You can always rely on the administration of Barack Obama, a former constitutional-law lecturer (or as his résumé-inflating fans put it, “professor”), to do the sleazy thing when it comes to the Constitution the president is sworn to defend. Thus, the performance on Wednesday of Lois Lerner, chief of the Obama IRS’s Conservative Harassment Division, before the House oversight committee.
There’s an old scam criminal defendants occasionally pull. They give a bit of exculpatory direct testimony – just enough to gaze plaintively at the jurors and swear, cross-their-hearts, that they are pure as the driven snow. Then, just as the moment of submitting to cross-examination approaches, they announce that, even though they’re really, truly innocent, they just can’t answer the mean prosecutor’s questions – on advice of counsel, of course, in reliance on the Fifth Amendment.
In a trial, the judge does not put up with such shenanigans, which are, after all, a fraud on the process. The court rules that, by giving exculpatory testimony on direct examination, the defendant has waived his Fifth Amendment privilege; therefore, the defendant is directed to answer the prosecutor’s questions on cross-examination. If he persists in refusing to answer, he is held in contempt. Thereafter, each refusal to answer is a separate contempt, for which the defendant can (a) be jailed by the judge (until he relents and agrees to be cross-examined), and (b) later prosecuted by the government, because contempt is an indictable crime, too.
The point of the scam is obvious. The defendant wants to get his proclamation of innocence out in the public domain – maybe it will influence a juror or two. Lerner is not on trial (not yet, anyway) but her tactic had the desired effect: all day long the networks have been running loops of her assertions of innocence.
The main disappointment this morning was Chairman Darrell Issa’s stunning unpreparedness. Representative Issa is not a lawyer, but one must assume he has access to decent legal advice as chairman of the House oversight committee (in addition to being a member of the judiciary committee). An experienced lawyer could see this stunt coming a mile away. Indeed, the press reported all day on Tuesday that Lerner would take the Fifth.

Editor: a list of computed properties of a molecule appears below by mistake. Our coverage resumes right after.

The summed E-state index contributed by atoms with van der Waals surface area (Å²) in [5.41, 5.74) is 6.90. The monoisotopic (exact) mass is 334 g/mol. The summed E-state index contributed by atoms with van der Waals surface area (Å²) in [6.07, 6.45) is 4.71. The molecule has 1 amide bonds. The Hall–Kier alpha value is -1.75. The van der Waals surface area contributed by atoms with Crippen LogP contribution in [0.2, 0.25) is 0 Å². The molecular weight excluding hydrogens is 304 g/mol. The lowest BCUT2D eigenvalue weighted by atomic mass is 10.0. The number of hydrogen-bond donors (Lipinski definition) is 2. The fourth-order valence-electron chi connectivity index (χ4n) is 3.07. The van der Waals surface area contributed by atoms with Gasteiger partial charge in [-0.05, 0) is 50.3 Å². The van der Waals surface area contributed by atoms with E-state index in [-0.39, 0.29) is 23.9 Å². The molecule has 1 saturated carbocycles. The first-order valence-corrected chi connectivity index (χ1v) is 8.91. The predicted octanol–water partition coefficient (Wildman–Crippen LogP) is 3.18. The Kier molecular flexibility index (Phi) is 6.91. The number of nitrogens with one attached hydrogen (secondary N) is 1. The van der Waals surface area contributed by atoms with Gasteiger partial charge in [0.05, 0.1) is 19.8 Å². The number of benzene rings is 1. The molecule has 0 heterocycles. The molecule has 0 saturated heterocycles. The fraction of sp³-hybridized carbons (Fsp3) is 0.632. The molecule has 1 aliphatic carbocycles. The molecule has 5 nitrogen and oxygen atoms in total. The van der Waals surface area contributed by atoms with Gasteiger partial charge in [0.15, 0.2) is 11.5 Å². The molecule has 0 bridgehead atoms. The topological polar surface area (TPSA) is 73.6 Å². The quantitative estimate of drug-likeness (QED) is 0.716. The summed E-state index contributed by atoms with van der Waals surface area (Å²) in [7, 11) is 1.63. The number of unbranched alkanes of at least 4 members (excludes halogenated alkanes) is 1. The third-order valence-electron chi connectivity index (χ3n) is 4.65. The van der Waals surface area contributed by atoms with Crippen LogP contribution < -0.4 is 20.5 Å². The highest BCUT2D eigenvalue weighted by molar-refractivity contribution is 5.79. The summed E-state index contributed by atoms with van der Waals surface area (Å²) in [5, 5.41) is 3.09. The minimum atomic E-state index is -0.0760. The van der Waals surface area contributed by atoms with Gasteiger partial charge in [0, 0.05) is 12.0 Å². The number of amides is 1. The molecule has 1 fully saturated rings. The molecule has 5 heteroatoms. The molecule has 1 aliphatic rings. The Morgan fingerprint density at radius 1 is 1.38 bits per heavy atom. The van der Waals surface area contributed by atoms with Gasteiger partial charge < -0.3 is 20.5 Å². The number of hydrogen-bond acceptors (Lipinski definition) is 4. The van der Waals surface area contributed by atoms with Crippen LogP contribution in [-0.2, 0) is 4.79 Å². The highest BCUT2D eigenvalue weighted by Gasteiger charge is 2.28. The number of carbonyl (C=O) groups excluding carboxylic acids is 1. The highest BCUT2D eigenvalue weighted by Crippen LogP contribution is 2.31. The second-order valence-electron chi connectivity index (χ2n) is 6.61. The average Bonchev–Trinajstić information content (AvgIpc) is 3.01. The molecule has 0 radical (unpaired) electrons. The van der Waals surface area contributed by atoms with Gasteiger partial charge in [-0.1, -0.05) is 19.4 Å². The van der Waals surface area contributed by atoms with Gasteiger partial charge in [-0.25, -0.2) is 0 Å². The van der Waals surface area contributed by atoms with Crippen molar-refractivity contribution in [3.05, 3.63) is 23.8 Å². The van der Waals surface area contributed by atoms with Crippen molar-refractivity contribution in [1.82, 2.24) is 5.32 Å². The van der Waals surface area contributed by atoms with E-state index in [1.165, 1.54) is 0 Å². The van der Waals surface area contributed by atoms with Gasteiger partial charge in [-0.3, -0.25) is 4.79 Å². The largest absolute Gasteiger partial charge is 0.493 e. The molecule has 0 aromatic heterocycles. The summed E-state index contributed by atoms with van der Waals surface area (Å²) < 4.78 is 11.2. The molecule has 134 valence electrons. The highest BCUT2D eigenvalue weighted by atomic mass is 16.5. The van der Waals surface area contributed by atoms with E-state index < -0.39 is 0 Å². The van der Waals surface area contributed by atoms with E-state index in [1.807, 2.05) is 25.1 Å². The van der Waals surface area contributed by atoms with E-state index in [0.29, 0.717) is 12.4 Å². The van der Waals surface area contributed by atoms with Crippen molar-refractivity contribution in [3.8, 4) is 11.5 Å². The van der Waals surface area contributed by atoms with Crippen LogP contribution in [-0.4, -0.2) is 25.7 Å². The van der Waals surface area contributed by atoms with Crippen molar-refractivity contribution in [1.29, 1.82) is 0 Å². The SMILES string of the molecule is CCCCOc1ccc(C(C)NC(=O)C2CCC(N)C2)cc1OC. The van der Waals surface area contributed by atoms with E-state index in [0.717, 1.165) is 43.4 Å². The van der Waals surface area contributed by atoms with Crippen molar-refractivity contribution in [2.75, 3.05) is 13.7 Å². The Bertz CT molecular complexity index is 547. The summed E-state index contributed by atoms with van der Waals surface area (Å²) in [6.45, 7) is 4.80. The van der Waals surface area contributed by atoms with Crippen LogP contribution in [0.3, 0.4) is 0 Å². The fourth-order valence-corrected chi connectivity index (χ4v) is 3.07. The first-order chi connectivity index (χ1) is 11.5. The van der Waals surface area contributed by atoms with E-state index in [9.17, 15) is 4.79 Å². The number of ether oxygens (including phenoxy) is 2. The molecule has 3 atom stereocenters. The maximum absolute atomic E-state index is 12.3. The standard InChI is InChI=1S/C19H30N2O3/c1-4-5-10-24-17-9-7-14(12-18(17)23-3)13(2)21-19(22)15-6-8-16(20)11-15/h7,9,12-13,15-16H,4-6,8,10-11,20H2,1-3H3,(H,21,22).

Again, there are two obvious ways to handle the dilemma Issa found himself in. Option 1: Before permitting Lerner to read her self-serving statement into the record (and the cameras), you put her under oath and ask her, with her lawyer standing next to her, whether she intends to refuse to answer the committee’s questions; if she and counsel indicate that that’s the plan, you can either dismiss her there and then, or ask her a few questions to demonstrate that she will take the Fifth – but in either event, you don’t let her read her opening statement.
Or there’s Option 2: You let her read her statement, but then be ready to go with about 30 or 40 pointed questions designed to show how crooked she appears to be and thus how suspect her protestations of innocence are. When you do that, Mr. Chairman, your questions and her refusals to answer go on the TV news loop, too, and they make the administration look every bit as terrible as it deserves to look.
Chairman Issa clearly did not know what to do, resorted to neither option, and ended up with the worst of both worlds: Lerner got her self-serving statement out and then was not pounded by exacting, factual questions. Fortunately, South Carolina Republican Trey Gowdy, an excellent prosecutor in his former life, interrupted the proceedings to explain exactly what Lerner was trying to pull and why it was a willful perversion of the truth-seeking process. (And that made the loop, too.)
One last thing. Ms. Lerner also predictably did a song-and-dance about how the Fifth Amendment privilege is designed to protect innocent people, and how no one should think she’s guilty of any wrongdoing just because she has declined to explain herself. This is part untrue and fully disingenuous.
The Fifth Amendment privilege is not designed to protect the innocent. The innocent do not need protection from the truth (just from the IRS). The privilege is designed to protect the bedrock principle that the burden of proof is always on the government and, derivatively, that a person is never required to prove his innocence. (No surprise, I suppose, that an IRS official is unfamiliar with these foundational pillars of Anglo-American law.) And though Lerner, ever mindful of the cameras, went out of her way to avoid saying so, the Fifth Amendment privilege against self-incrimination can be asserted in good faith only if the person has reason to believe a truthful answer could tend to incriminate her.
Hopefully, Chairman Issa learns how to do this dance. The music doesn’t sound like it will be stopping any time soon.